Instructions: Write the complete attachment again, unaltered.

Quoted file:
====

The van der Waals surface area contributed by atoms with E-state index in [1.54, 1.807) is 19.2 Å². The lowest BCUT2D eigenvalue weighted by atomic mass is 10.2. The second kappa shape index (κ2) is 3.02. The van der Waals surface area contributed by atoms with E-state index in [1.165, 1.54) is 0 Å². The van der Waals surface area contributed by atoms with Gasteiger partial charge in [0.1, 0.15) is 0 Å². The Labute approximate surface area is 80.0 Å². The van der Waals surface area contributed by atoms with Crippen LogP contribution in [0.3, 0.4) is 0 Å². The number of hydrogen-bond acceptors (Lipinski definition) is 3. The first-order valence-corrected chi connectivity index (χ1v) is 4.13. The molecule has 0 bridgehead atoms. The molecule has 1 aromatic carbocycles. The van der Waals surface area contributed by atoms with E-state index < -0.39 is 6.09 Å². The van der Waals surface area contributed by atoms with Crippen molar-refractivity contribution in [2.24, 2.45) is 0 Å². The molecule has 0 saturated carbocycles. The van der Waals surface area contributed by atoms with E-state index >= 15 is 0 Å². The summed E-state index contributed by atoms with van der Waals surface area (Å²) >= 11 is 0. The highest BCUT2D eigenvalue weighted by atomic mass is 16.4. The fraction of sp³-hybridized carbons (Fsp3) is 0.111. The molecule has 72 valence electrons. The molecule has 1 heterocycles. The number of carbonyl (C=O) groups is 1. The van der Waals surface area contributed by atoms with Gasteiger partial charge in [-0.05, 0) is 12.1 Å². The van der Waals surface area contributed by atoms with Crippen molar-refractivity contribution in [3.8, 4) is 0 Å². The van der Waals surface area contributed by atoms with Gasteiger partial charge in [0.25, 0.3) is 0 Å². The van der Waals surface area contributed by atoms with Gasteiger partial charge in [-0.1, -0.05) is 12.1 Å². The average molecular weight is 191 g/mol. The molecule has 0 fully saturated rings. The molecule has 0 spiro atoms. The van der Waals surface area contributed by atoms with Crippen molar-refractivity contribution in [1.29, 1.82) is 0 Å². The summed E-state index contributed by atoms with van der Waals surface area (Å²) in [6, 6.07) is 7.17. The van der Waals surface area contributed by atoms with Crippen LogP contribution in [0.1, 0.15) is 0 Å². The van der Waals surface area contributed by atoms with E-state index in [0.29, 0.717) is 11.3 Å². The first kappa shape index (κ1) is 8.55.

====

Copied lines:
The van der Waals surface area contributed by atoms with E-state index in [1.54, 1.807) is 19.2 Å². The lowest BCUT2D eigenvalue weighted by atomic mass is 10.2. The second kappa shape index (κ2) is 3.02. The van der Waals surface area contributed by atoms with E-state index in [1.165, 1.54) is 0 Å². The van der Waals surface area contributed by atoms with Gasteiger partial charge in [0.1, 0.15) is 0 Å². The Labute approximate surface area is 80.0 Å². The van der Waals surface area contributed by atoms with Crippen LogP contribution in [0.3, 0.4) is 0 Å². The number of hydrogen-bond acceptors (Lipinski definition) is 3. The first-order valence-corrected chi connectivity index (χ1v) is 4.13. The molecule has 0 bridgehead atoms. The molecule has 1 aromatic carbocycles. The van der Waals surface area contributed by atoms with E-state index < -0.39 is 6.09 Å². The van der Waals surface area contributed by atoms with Crippen molar-refractivity contribution in [2.24, 2.45) is 0 Å². The molecule has 0 saturated carbocycles. The van der Waals surface area contributed by atoms with E-state index >= 15 is 0 Å². The summed E-state index contributed by atoms with van der Waals surface area (Å²) >= 11 is 0. The highest BCUT2D eigenvalue weighted by atomic mass is 16.4. The fraction of sp³-hybridized carbons (Fsp3) is 0.111. The molecule has 72 valence electrons. The molecule has 1 heterocycles. The number of carbonyl (C=O) groups is 1. The van der Waals surface area contributed by atoms with Gasteiger partial charge in [-0.05, 0) is 12.1 Å². The van der Waals surface area contributed by atoms with Crippen molar-refractivity contribution in [3.8, 4) is 0 Å². The van der Waals surface area contributed by atoms with Gasteiger partial charge in [0.25, 0.3) is 0 Å². The van der Waals surface area contributed by atoms with Gasteiger partial charge in [-0.1, -0.05) is 12.1 Å². The average molecular weight is 191 g/mol. The molecule has 0 fully saturated rings. The molecule has 0 spiro atoms. The van der Waals surface area contributed by atoms with Crippen molar-refractivity contribution in [1.29, 1.82) is 0 Å². The summed E-state index contributed by atoms with van der Waals surface area (Å²) in [6, 6.07) is 7.17. The van der Waals surface area contributed by atoms with Crippen LogP contribution in [0.1, 0.15) is 0 Å². The van der Waals surface area contributed by atoms with E-state index in [0.29, 0.717) is 11.3 Å². The first kappa shape index (κ1) is 8.55.